Distinguishing itself as an innovator while at the same time making use of excess natural gas supplies in the off-season, Southern Union became involved in converting cars and trucks to run on natural gas. Although this business segment represented a small percentage of the company's sales volume, it was regarded as potentially very profitable given stipulations of the Clean Air Act of 1990 that the country's more polluted urban areas work to reduce pollution by using alternative fuels.
1993 was a year of major acquisitions for the company. In July of that year, Southern Union purchased Eagle Pass Natural Gas Company for $2 million, which added more than 3,800 customers to the company's central Texas region. Also during this time, plans were announced for the acquisition of certain Missouri natural gas distribution operations of Western Resources, Inc., based in Kansas City, Missouri. In September 1993, Southern Union acquired the Rio Grande Valley Gas Company from Valero Energy Corporation for about $30.5 million. The purchase comprised 1,552 miles of distribution lines serving almost 76,000 customers in south Texas.
Under Lindemann and Kelley, expansion also involved moving further north into states where colder weather could provide more stable annual revenues to offset the cyclical nature of gas distribution. In January 1994, the Western Resources, Inc. $400.3 million acquisition was finalized. The Missouri Acquisition gave Southern Union a Kansas office from which to grow its natural gas vehicle market and added 460,00 customers to its operations, nearly doubling the size of its service base. By having the Missouri Gas Energy (MGE) division under its operating belt, Southern Union became one of the 15 major gas utilities in the United States. The company soon was able to declare a three-for-two stock split, and by year-end 1994, the company's sales of $374.5 million had almost doubled 1992 sales figures.
The Missouri Acquisition helped establish Southern Union as a sales and market-driven company, with management committed to reaching profitable growth in an increasingly competitive business arena. Management had three strategies for achieving their objectives, including: promoting new sales opportunities and markets for natural gas; improving financial and operating performance; and growing the company through development of existing systems and specific acquisitions of new systems.
1996 was also a year of innovation and new markets for Southern Union. The company created Energy WorX, Inc. as a subsidiary to fill a void in the natural gas training industry. Energy WorX developed computer-based training courses on natural gas industry topics, and saved the company training costs. Southern Union also entered the propane market when subsidiary SUPro acquired propane distribution facilities in El Paso, Texas, which served 1,100 customers. SUPro installed centralized distribution systems in regions that were geographically beyond the natural gas mains and were financially incapable of expanding the gas lines. The long-term goal of the company was to first secure the customers' loyalty with economical propane distribution. Then, when development permitted the expansion of the natural gas lines, Southern Union would convert these same customers to natural gas consumption.
By year-end 1996, Southern Union had reached $620.4 million in sales and recorded its sixth consecutive year of earnings and revenues growth. A triumph for Southern Union occurred when Fortune magazine named the company among its October 1996 list of America's 100 fastest-growing companies, the only utility to make the list.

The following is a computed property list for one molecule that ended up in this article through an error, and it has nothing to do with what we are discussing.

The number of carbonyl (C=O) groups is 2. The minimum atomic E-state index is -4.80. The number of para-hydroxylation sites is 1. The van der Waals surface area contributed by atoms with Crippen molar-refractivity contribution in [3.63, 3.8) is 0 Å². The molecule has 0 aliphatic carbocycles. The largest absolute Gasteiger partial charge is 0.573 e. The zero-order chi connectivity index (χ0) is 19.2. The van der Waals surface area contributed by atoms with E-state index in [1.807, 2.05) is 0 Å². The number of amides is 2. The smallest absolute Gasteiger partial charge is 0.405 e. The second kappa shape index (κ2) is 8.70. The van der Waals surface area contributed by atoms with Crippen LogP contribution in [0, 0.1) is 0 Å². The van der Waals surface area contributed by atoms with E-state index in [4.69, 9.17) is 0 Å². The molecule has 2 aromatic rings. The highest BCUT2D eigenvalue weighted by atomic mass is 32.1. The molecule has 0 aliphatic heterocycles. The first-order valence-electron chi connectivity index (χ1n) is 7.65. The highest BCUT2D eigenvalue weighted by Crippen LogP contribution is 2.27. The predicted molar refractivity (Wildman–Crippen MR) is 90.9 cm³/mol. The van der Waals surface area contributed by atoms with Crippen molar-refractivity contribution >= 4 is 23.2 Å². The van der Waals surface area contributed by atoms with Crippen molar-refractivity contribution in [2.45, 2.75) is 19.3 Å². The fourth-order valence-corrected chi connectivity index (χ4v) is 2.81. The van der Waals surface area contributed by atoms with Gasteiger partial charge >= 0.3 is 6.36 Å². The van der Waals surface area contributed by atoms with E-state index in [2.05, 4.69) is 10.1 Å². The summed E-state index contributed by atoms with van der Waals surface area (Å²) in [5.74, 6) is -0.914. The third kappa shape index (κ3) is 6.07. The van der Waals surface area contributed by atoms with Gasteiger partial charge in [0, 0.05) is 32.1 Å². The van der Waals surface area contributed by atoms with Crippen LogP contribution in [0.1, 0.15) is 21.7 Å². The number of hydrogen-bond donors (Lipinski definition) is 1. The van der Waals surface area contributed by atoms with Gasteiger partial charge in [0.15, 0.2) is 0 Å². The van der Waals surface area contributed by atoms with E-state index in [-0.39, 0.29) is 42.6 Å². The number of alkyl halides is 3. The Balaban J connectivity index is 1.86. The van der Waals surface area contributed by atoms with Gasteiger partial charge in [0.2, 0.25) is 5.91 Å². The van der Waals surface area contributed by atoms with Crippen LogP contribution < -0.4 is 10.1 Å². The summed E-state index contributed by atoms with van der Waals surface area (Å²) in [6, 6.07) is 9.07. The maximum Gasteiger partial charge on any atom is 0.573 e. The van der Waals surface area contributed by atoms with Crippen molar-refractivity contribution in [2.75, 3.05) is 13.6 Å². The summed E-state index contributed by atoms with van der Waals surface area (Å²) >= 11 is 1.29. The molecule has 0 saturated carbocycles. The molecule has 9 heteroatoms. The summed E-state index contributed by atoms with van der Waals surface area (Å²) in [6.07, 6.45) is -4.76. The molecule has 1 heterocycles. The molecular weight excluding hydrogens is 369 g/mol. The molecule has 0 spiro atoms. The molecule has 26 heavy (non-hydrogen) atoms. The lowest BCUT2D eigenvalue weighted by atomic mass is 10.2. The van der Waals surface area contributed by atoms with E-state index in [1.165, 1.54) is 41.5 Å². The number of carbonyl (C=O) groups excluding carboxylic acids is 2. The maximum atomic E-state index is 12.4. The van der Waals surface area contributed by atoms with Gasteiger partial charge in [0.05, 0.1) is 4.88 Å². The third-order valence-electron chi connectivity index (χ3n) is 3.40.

In 1997, Southern Union implemented an Automated Meter Reading (AMR) system throughout the MGE division's facilities. This advanced technology cost the company about $28 million; however, the investment provided greater quality customer service and decreased overall operating expenses by allowing the company to collect gas consumption data via a remote computer transmission device, reducing a traditionally labor-intensive process.
Transition to Deregulation and Beyond
In 1998, impending deregulation of the energy industry and the increasingly competitive environment for consumers loomed large for Southern Union. In response, in January of that year Southern Union acquired for $22 million the Atlantic Utilities Corporation in Miami, Florida, a natural gas and propane distribution firm that served several communities in Florida. The Florida market was targeted for nontraditional applications of natural gas for annual use, such as desiccant technology, gas-fired peak shaving equipment, natural gas-powered air conditioning, and natural gas-fired cogeneration.
As it neared the close of the century, Southern Union was providing natural gas services in Florida, Missouri, Texas, and Mexico. Even with pending deregulation of the energy industry, and competition heating up, Southern Union appeared to have the equipment, organization, and personnel in place to guarantee reliable service to consumers well on into the next millennium.
Principal Subsidiaries: Mercado Gas Services Inc.; Energy WorX Inc.; SUPro, Lavaca Realty Company; Southern Transmission Company; Southern Union Energy International Inc. (SUEI); Norteño Pipeline Company; ConTigo Inc.; Southern Union Total Energy Systems, Inc.; Energia Estrella del Sur, S.A. de C.V. (Mexico; 42%).
Principal Divisions: Southern Union Gas; Missouri Gas Energy; Atlantic Utilities.
- Atlas, Riva, "The Golden Touch," Forbes, October 18, 1995, pp. 52--56.
- "Southern Union Acquires Florida Company," Business Wire, January 12, 1998, p. 1.
- "Southern Union Buys Firm," Oil Daily, October 5, 1993, p. 5.
- "Southern Union Completes Acquisition," Fortnightly, March 15, 1994, p. 8.
- "Southern Union to Buy Some Properties Of Western Resources for $360 Million," Wall Street Journal, July 12, 1993, p. B4.
- "Suit Filed as Part of Effort To Stop 2 Utilities' Merger," Wall Street Journal, August 21, 1996, p. B3.
- "Western, Oneok End Talks; Sale to Southern Union Proceeds, Oil Daily, July 19, 1993, p. 3.
Source: International Directory of Company Histories, Vol. 27. St. James Press, 1999.